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Build it right: Ontario Coalition for Better Child Care response to the Best Start plan

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Author: 
Ontario Coalition for Better Child Care
Publication Date: 
7 Apr 2005
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Text of the news release to accompany Build It Right:

In November 2004 the coalition released a detailed, systematic plan to achieve universal early learning and care programs for all children ages 0-12 by the year 2015. We also reiterated our call for the Ontario government to develop a policy framework and action plan by April 1, 2005.

Unfortunately, the Best Start plan as conceived to date will not produce the high quality system we envision. While we welcome a renewed commitment to child care in Ontario's government, we urge them to improve Best Start by taking action on the ten key problems identified below.

TEN PROBLEMS WITH THE BEST START PLAN

1. Best Start will not produce a seamless service. Child care "wrapped around" part-time junior and senior kindergarten programs perpetuates the fragmented approach to early learning and care. The separation between learning and care fails to understand that when high quality child care exists &em; children's learning naturally follows.

2. Best Start does not commit to a universal system of early learning and care. Best Start retains the emphasis on a user pay/subsidy system for funding child care. This model has erected barriers to affordability and accessibility, and caused fragility of programs. Only direct public funding to programs ensures universality as well as predictability and stability.

3. Best Start is silent on early learning and care needs of children 0-3 and 6-12. It is unacceptable that there is no funding or policy offered in Best Start to expand spaces for children of ages 0-3 and 6-12 (as needed as for 4 and 5 year olds) nor to address the detrimental impact creating new spaces for only 4 and 5 year olds will have on the existing system.

4. Best Start does not protect against expansion in the commercial child care sector. Non-profit child care services are shown to be more likely to provide equitable access, be accountable to governments and taxpayers, and generally deliver higher quality care. Best Start must restrict the expansion of services using public dollars to the non-profit child care sector and implement a grand-parenting policy for existing commercial programs.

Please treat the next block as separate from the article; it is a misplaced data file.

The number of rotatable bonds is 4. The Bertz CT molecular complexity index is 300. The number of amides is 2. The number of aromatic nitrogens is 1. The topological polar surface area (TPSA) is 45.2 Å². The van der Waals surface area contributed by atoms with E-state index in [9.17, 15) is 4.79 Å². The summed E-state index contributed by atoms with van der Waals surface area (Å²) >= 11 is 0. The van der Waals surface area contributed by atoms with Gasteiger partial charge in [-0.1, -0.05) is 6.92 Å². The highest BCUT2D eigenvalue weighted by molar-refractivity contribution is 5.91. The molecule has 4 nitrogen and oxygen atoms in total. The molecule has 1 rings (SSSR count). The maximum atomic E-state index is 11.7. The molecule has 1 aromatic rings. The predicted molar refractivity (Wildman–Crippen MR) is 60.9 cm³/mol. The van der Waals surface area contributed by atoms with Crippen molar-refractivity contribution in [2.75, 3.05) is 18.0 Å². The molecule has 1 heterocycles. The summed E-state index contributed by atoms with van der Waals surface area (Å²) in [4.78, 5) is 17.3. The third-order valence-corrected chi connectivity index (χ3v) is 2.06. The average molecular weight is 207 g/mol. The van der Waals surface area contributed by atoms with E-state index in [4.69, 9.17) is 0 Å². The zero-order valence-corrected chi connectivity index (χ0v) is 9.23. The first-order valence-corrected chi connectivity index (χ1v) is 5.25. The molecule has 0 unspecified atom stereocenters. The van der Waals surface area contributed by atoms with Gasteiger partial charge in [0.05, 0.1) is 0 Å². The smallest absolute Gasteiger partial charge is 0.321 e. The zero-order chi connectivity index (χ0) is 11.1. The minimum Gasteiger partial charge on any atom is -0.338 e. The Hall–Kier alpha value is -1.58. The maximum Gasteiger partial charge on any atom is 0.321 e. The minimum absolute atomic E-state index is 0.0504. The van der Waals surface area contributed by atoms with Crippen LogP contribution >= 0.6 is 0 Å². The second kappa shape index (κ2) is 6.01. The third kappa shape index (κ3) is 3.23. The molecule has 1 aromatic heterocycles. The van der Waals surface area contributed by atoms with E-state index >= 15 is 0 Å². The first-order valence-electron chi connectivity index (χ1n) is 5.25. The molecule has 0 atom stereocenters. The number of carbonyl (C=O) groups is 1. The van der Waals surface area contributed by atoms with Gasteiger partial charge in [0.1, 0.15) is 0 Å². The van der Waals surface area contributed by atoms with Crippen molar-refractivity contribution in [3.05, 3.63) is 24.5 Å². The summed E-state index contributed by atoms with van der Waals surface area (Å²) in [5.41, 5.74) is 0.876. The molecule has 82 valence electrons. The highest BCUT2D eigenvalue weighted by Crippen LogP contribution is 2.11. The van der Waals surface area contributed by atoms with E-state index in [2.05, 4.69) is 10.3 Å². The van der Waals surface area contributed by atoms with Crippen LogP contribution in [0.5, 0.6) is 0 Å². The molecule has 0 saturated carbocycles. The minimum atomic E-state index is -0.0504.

5. Best Start is unclear on the role of the informal sector in child care in Ontario. Relying on the informal sector in anyway to expand child care is unacceptable as it will not achieve quality, which we know takes place in a well funded regulated system based on best practices.

6. Best Start lacks a plan for the most essential ingredient of quality: the staff. We must immediately commit funding to improve wages, benefits and working conditions in order to attract and retain a well trained, qualified and professional workforce. Without first addressing these systemic human resource and funding issues the planned self-regulatory college of ECEs will unfairly place the responsibility of meeting regulatory standards on individual
practitioners.

7. Best Start does not commit new provincial funding to child care. Best Start must include the Liberal election promise to allocate $300 million provincial dollars to child care. In addition, the increasingly burdensome cost sharing arrangements between the provincial government and municipalities must be eliminated.

8. Best Start does not plan for adequate and meaningful consultation with all members of Ontario's child care community. Consultation with the child care community &em; including service providers, advocates and researchers is inadequate.

9. Best Start plan contains inadequate timetable and targets. After decades of waiting for a comprehensive and quality child care system for all children, waiting another 10+ years for a fragmented pairing of care and education services for only some children in Ontario is simply not good enough.

10. Best Start does not articulate the QUAD principles. The federal government has outlined its commitment to work collaboratively with provinces and territories to build the foundations of a national early learning and child care system based on four interrelated, key principles (known as the "QUAD") that will shape a shared vision for early learning and care and go beyond earlier agreements and investments. The QUAD principles are:

- Quality: evidence-based, high quality practices relating to programs for children, training and supports for early childhood educators and child care providers, and provincial/territorial regulation and monitoring.

- Universally inclusive: open to all children, without discrimination.

- Accessible: available and affordable for those who choose to use it.

- Developmental: focused on enhancing early childhood learning opportunities and the developmental component of ELCC programs and services.

Despite agreeing to building a system based on these principles, the Ontario government's Best Start plan does not articulate or define these principles.

CONCLUSION

The timing for child care is critical. What happens in Best Start will lay the foundation for the future development of child care in Ontario. The full implementation plan for Best Start is due in December 2005, leaving time to make the changes needed to ensure the successful development of a high quality child care system.

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Entered Date: 
8 Apr 2005
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